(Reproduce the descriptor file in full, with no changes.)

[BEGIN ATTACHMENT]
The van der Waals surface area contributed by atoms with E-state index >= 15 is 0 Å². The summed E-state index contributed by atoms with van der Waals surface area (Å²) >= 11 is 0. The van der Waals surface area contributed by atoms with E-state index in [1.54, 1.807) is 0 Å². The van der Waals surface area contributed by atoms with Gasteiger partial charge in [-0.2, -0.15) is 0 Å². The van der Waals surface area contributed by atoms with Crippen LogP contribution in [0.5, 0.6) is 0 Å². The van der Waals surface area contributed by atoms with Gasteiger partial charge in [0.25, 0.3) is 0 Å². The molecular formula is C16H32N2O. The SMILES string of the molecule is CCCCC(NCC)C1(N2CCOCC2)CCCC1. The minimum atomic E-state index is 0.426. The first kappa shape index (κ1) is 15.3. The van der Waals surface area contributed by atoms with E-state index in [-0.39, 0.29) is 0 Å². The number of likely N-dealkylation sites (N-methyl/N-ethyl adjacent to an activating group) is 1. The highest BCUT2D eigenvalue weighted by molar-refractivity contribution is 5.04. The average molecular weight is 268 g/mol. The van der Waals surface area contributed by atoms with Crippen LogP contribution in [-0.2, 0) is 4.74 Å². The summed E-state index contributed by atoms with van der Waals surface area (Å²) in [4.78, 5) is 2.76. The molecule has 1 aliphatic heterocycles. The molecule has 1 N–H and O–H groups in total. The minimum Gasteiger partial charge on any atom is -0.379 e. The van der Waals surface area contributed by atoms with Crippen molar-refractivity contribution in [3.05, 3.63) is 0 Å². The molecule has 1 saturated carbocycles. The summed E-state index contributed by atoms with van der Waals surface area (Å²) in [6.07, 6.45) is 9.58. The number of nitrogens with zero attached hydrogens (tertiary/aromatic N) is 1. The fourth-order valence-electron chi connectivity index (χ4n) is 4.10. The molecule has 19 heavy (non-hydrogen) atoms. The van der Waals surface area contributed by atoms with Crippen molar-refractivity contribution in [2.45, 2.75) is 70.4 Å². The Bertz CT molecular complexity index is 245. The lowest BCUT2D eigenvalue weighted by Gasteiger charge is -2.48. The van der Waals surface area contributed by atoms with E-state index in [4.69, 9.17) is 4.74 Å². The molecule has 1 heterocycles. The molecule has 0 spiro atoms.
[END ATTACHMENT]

The van der Waals surface area contributed by atoms with E-state index >= 15 is 0 Å². The summed E-state index contributed by atoms with van der Waals surface area (Å²) >= 11 is 0. The van der Waals surface area contributed by atoms with E-state index in [1.54, 1.807) is 0 Å². The van der Waals surface area contributed by atoms with Gasteiger partial charge in [-0.2, -0.15) is 0 Å². The van der Waals surface area contributed by atoms with Crippen LogP contribution in [0.5, 0.6) is 0 Å². The van der Waals surface area contributed by atoms with Gasteiger partial charge in [0.25, 0.3) is 0 Å². The molecular formula is C16H32N2O. The SMILES string of the molecule is CCCCC(NCC)C1(N2CCOCC2)CCCC1. The minimum atomic E-state index is 0.426. The first kappa shape index (κ1) is 15.3. The van der Waals surface area contributed by atoms with E-state index in [-0.39, 0.29) is 0 Å². The number of likely N-dealkylation sites (N-methyl/N-ethyl adjacent to an activating group) is 1. The highest BCUT2D eigenvalue weighted by molar-refractivity contribution is 5.04. The average molecular weight is 268 g/mol. The van der Waals surface area contributed by atoms with Crippen LogP contribution in [-0.2, 0) is 4.74 Å². The summed E-state index contributed by atoms with van der Waals surface area (Å²) in [4.78, 5) is 2.76. The molecule has 1 aliphatic heterocycles. The molecule has 1 N–H and O–H groups in total. The minimum Gasteiger partial charge on any atom is -0.379 e. The van der Waals surface area contributed by atoms with Crippen molar-refractivity contribution in [3.05, 3.63) is 0 Å². The molecule has 1 saturated carbocycles. The summed E-state index contributed by atoms with van der Waals surface area (Å²) in [6.07, 6.45) is 9.58. The number of nitrogens with zero attached hydrogens (tertiary/aromatic N) is 1. The fourth-order valence-electron chi connectivity index (χ4n) is 4.10. The molecule has 19 heavy (non-hydrogen) atoms. The van der Waals surface area contributed by atoms with Crippen molar-refractivity contribution in [2.45, 2.75) is 70.4 Å². The Bertz CT molecular complexity index is 245. The lowest BCUT2D eigenvalue weighted by Gasteiger charge is -2.48. The van der Waals surface area contributed by atoms with E-state index in [4.69, 9.17) is 4.74 Å². The molecule has 1 heterocycles. The molecule has 0 spiro atoms.